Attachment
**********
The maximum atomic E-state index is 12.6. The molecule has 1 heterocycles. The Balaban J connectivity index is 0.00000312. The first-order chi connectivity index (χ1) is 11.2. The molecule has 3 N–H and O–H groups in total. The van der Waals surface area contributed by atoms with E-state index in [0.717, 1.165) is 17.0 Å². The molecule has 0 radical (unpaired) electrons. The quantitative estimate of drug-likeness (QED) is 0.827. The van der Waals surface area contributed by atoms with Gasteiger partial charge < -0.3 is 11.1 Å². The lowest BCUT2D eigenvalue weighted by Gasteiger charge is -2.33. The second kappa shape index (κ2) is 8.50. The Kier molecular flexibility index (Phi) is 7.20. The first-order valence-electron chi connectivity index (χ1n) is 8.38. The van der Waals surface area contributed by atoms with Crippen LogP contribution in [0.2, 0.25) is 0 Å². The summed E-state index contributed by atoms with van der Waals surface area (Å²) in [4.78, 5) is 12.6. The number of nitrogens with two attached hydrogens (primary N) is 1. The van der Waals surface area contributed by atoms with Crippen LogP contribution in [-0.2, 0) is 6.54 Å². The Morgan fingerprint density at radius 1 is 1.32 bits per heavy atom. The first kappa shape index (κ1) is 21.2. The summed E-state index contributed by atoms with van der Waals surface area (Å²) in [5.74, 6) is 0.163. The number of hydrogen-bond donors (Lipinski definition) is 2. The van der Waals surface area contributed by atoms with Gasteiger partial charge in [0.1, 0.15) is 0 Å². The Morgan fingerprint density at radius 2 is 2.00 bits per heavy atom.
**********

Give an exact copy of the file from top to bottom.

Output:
The maximum atomic E-state index is 12.6. The molecule has 1 heterocycles. The Balaban J connectivity index is 0.00000312. The first-order chi connectivity index (χ1) is 11.2. The molecule has 3 N–H and O–H groups in total. The van der Waals surface area contributed by atoms with E-state index in [0.717, 1.165) is 17.0 Å². The molecule has 0 radical (unpaired) electrons. The quantitative estimate of drug-likeness (QED) is 0.827. The van der Waals surface area contributed by atoms with Gasteiger partial charge < -0.3 is 11.1 Å². The lowest BCUT2D eigenvalue weighted by Gasteiger charge is -2.33. The second kappa shape index (κ2) is 8.50. The Kier molecular flexibility index (Phi) is 7.20. The first-order valence-electron chi connectivity index (χ1n) is 8.38. The van der Waals surface area contributed by atoms with Crippen LogP contribution in [0.2, 0.25) is 0 Å². The summed E-state index contributed by atoms with van der Waals surface area (Å²) in [4.78, 5) is 12.6. The number of nitrogens with two attached hydrogens (primary N) is 1. The van der Waals surface area contributed by atoms with Crippen LogP contribution in [-0.2, 0) is 6.54 Å². The Morgan fingerprint density at radius 1 is 1.32 bits per heavy atom. The first kappa shape index (κ1) is 21.2. The summed E-state index contributed by atoms with van der Waals surface area (Å²) in [5.74, 6) is 0.163. The number of hydrogen-bond donors (Lipinski definition) is 2. The van der Waals surface area contributed by atoms with Gasteiger partial charge in [0.1, 0.15) is 0 Å². The Morgan fingerprint density at radius 2 is 2.00 bits per heavy atom.